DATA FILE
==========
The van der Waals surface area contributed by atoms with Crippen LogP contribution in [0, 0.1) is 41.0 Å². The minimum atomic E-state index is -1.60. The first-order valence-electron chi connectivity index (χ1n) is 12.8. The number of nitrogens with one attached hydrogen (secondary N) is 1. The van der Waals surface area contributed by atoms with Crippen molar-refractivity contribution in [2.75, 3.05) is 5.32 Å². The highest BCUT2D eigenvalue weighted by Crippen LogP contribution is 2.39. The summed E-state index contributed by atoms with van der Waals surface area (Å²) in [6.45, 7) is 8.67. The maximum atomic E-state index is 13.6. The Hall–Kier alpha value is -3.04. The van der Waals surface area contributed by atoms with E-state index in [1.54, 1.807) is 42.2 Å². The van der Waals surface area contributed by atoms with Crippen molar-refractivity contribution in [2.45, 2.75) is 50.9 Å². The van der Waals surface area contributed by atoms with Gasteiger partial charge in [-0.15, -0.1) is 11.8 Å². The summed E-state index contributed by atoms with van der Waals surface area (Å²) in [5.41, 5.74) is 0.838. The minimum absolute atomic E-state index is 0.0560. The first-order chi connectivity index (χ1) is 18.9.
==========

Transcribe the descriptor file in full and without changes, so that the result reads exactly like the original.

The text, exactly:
The van der Waals surface area contributed by atoms with Crippen LogP contribution in [0, 0.1) is 41.0 Å². The minimum atomic E-state index is -1.60. The first-order valence-electron chi connectivity index (χ1n) is 12.8. The number of nitrogens with one attached hydrogen (secondary N) is 1. The van der Waals surface area contributed by atoms with Crippen molar-refractivity contribution in [2.75, 3.05) is 5.32 Å². The highest BCUT2D eigenvalue weighted by Crippen LogP contribution is 2.39. The summed E-state index contributed by atoms with van der Waals surface area (Å²) in [6.45, 7) is 8.67. The maximum atomic E-state index is 13.6. The Hall–Kier alpha value is -3.04. The van der Waals surface area contributed by atoms with E-state index in [1.54, 1.807) is 42.2 Å². The van der Waals surface area contributed by atoms with Crippen molar-refractivity contribution in [2.45, 2.75) is 50.9 Å². The van der Waals surface area contributed by atoms with Gasteiger partial charge in [-0.15, -0.1) is 11.8 Å². The summed E-state index contributed by atoms with van der Waals surface area (Å²) in [5.41, 5.74) is 0.838. The minimum absolute atomic E-state index is 0.0560. The first-order chi connectivity index (χ1) is 18.9.